51 Half of our capital: two grand to keep in yen (7)
LONGING Half of LONdon (our capital), then G + G (two grand) containing (to keep) IN
52 Small child can count on granny, ultimately (4,3)
TINY TOT TIN (can), then TOT (count) after (on, in an across answer) the last letter of (… ultimately) grannY
53 Notes Home Counties firm concealing tax returns (7)
OCTAVES SE (Home Counties) and CO (firm) containing (concealing) VAT (tax); this is all reversed (returns)
54 Welshman‘s huffing and puffing, say, putting me out (4)
RHYS RHY[me]S (huffing and puffing, say) with the deletion of (putting … out) ME
55 Jazz can be so beneficial: understandable, say, on vacation (6)
BLUESY — Outer letters only of (… on vacation) B[eneficia]L: U[nderstandabl]E, S[a]Y
56 They’re carried by women: one visiting Oz a lot (7,4)
DOROTHY BAGS DOROTHY (one visiting Oz) + BAGS (a lot)

1 Not the only one to treat you as a joke? (7)
COMEDIC — A COMEDIC would not be the only medic at work
2 Virginia’s work, turning over boy’s room: mean, indeed (3,8)
MRS DALLOWAY — The reversal of (turning over) LADS (boy’s) + RM (room), followed by LOW (mean) + AY (indeed)
3 Old Testament book at the heart of Matthew’s gospel (5)
TRUTH RUTH (Old Testament book) next to (at) the middle letter of (the heart of) MatThew’s
4 Presumably no accompanying letter (8,8)
ABSENTEE LANDLORD — A cryptic definition, playing on the fact that an accompanying letter normally means something different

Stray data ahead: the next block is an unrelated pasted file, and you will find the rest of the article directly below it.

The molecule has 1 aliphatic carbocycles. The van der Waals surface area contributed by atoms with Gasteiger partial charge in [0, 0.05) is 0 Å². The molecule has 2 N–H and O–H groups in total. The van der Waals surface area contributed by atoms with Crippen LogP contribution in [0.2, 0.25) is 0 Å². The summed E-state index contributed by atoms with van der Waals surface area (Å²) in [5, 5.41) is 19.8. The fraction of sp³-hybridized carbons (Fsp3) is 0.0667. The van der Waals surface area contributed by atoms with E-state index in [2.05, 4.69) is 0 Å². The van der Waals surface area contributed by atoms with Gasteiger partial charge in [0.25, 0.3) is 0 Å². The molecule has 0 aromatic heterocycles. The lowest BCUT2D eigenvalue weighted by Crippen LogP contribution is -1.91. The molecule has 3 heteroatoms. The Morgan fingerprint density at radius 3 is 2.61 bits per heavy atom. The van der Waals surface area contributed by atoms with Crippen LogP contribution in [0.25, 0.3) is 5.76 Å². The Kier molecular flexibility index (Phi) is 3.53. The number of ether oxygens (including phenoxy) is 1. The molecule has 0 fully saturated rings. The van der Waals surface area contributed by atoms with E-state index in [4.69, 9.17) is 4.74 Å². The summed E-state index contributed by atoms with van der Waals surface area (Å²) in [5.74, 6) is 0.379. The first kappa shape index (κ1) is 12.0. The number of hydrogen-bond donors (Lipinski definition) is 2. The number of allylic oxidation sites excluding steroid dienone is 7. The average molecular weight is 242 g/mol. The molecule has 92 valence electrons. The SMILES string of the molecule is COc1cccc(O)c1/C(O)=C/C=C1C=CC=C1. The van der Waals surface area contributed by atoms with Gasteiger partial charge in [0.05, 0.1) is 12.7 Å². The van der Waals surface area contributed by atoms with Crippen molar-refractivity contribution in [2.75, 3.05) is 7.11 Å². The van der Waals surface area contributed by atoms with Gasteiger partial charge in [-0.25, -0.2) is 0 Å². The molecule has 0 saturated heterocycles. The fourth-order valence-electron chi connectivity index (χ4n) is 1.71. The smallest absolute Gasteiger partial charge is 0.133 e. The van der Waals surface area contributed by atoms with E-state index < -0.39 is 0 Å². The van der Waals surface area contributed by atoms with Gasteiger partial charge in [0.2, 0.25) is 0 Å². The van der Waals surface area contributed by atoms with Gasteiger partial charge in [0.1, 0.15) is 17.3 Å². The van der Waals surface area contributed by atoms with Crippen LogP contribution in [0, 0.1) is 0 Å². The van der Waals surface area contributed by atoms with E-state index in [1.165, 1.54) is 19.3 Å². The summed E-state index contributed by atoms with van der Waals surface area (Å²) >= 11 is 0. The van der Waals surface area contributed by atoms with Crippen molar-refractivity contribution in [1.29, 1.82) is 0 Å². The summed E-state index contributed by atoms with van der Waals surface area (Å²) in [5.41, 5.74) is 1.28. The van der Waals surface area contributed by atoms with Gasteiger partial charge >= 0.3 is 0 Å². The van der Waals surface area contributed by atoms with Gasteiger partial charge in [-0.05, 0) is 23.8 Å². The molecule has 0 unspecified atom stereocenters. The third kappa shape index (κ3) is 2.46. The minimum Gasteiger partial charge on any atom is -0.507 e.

5 Apartment resold, after narrowing floor (8)
ENTRESOL — The answer is lurking in (… after narrowing) apartmENT RESOLd
6 Deceiving political party not quite legal, as we see it (11)
DUPLICITOUS DUP (political party), most of (not quite) LICIt (legal), and TO US (as we see it)
7 Rush, once you’ve got close to home (5)
HASTE HAST (once you’ve got, an old form of (you) have got) + the last letter of (close to) homEI can’t really find a place for the “you” here, so may be missing something …
8 Visitor from afar supposedly appearing to allow safe passage? (6,5,3)
LITTLE GREEN MAN — The stereotypical depiction of an alien also describes something which illuminates on pedestrian crossings showing that it is safe to walk
9 Courteous short text accusing a pest? (6)
URBANE U R BANE — txt spk style msg (short text) declaring a recipient to be a pest
11 Hint book is needed for linesmen (5,6)
12 Huge figures in army officer circles, one’s reflected (7)
COLOSSI COL (army officer) and OS (circles) followed by IS (one’s) reversed (reflected)
13 Marriage of prisoner by prison wall, on the inside (8)
CONJUGAL CON (prisoner) + JUG (prison) + wALl, inner letters only (on the inside)
20 European poised for throwing event (7)
EPISODE E (European) plus an anagram of (… for throwing) POISED
22 I’ve gone down: but I’ll be up in 5! (5)
LOSER — I, the answer, speaking in riddle-style first person as occasionally happens, am to be found reversed (up) in 5d
24 Delights perhaps in Tory election victory drama (5,7,4)
LOVE’S LABOUR’S LOST LOVES LABOUR’S LOST might express delights that Labour has lost, meaning presumably that the other main party has won
25 Scoff after female makes you jump and turn (7)
SALCHOW CHOW (scoff) after SAL (female)
27 Petition opening briefly put an end to fast? (7)
ENTREAT ENTRy (opening) without the last letter (briefly) + EAT (put an end to fast?)
28 Something comforting, said cornerpiece, in grand residence (8,6)
BALMORAL CASTLE BALM (something comforting) + ORAL (said) + CASTLE (cornerpiece, corner piece in chess).  Cornerpiece as one word isn’t in my dictionary, and the required split is not something I’d expect here, so I’m wondering if this was intentional
31 Nick would only be a quarter as long? (3-4)
TWO-INCH — To nick, or pinch, would be to half-inch, a quarter the length of our answer
33 Analyse mood that’s transformed uncouth rich kid? (11)
LOADSAMONEY ANALYSE MOOD that’s anagrammed (that’s transformed) gives us this Harry Enfield character who through popular use has made the grand leap into the dictionary
35 What triggers eating complaint, or longer illness? (1,4)